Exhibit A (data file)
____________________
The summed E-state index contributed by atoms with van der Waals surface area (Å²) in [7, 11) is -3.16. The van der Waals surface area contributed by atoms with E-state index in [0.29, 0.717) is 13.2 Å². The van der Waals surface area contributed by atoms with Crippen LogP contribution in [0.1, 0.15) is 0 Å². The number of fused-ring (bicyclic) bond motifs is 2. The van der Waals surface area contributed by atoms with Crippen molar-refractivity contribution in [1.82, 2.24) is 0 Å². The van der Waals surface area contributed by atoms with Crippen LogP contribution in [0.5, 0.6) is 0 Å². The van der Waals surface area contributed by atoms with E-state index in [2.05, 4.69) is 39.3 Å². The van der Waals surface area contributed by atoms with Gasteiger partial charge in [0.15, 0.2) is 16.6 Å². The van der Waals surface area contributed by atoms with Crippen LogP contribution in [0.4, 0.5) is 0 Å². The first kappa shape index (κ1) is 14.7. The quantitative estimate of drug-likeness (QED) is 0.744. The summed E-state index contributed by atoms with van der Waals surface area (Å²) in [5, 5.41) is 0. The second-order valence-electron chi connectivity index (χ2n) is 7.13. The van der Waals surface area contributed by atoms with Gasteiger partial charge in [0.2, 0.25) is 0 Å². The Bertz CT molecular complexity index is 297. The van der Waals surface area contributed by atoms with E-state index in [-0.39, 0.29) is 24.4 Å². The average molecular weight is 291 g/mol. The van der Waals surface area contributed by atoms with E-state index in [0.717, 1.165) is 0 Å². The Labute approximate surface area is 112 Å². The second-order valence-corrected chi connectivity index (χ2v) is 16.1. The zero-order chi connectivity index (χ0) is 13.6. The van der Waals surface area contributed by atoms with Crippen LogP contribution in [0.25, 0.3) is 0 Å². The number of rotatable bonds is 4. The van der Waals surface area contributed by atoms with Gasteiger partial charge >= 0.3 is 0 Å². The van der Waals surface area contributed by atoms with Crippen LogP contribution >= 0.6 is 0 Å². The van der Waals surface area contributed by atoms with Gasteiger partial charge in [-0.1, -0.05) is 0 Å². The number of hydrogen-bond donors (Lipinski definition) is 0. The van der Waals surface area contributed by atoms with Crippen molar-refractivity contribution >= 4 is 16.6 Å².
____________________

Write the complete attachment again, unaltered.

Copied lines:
The summed E-state index contributed by atoms with van der Waals surface area (Å²) in [7, 11) is -3.16. The van der Waals surface area contributed by atoms with E-state index in [0.29, 0.717) is 13.2 Å². The van der Waals surface area contributed by atoms with Crippen LogP contribution in [0.1, 0.15) is 0 Å². The number of fused-ring (bicyclic) bond motifs is 2. The van der Waals surface area contributed by atoms with Crippen molar-refractivity contribution in [1.82, 2.24) is 0 Å². The van der Waals surface area contributed by atoms with Crippen LogP contribution in [0.5, 0.6) is 0 Å². The van der Waals surface area contributed by atoms with E-state index in [2.05, 4.69) is 39.3 Å². The van der Waals surface area contributed by atoms with Gasteiger partial charge in [0.15, 0.2) is 16.6 Å². The van der Waals surface area contributed by atoms with Crippen LogP contribution in [0.4, 0.5) is 0 Å². The first kappa shape index (κ1) is 14.7. The quantitative estimate of drug-likeness (QED) is 0.744. The summed E-state index contributed by atoms with van der Waals surface area (Å²) in [5, 5.41) is 0. The second-order valence-electron chi connectivity index (χ2n) is 7.13. The van der Waals surface area contributed by atoms with Gasteiger partial charge in [0.2, 0.25) is 0 Å². The Bertz CT molecular complexity index is 297. The van der Waals surface area contributed by atoms with E-state index in [-0.39, 0.29) is 24.4 Å². The average molecular weight is 291 g/mol. The van der Waals surface area contributed by atoms with E-state index in [0.717, 1.165) is 0 Å². The Labute approximate surface area is 112 Å². The second-order valence-corrected chi connectivity index (χ2v) is 16.1. The zero-order chi connectivity index (χ0) is 13.6. The van der Waals surface area contributed by atoms with Crippen LogP contribution in [0.25, 0.3) is 0 Å². The number of rotatable bonds is 4. The van der Waals surface area contributed by atoms with Gasteiger partial charge >= 0.3 is 0 Å². The van der Waals surface area contributed by atoms with Crippen LogP contribution >= 0.6 is 0 Å². The van der Waals surface area contributed by atoms with Gasteiger partial charge in [-0.1, -0.05) is 0 Å². The number of hydrogen-bond donors (Lipinski definition) is 0. The van der Waals surface area contributed by atoms with Crippen molar-refractivity contribution >= 4 is 16.6 Å².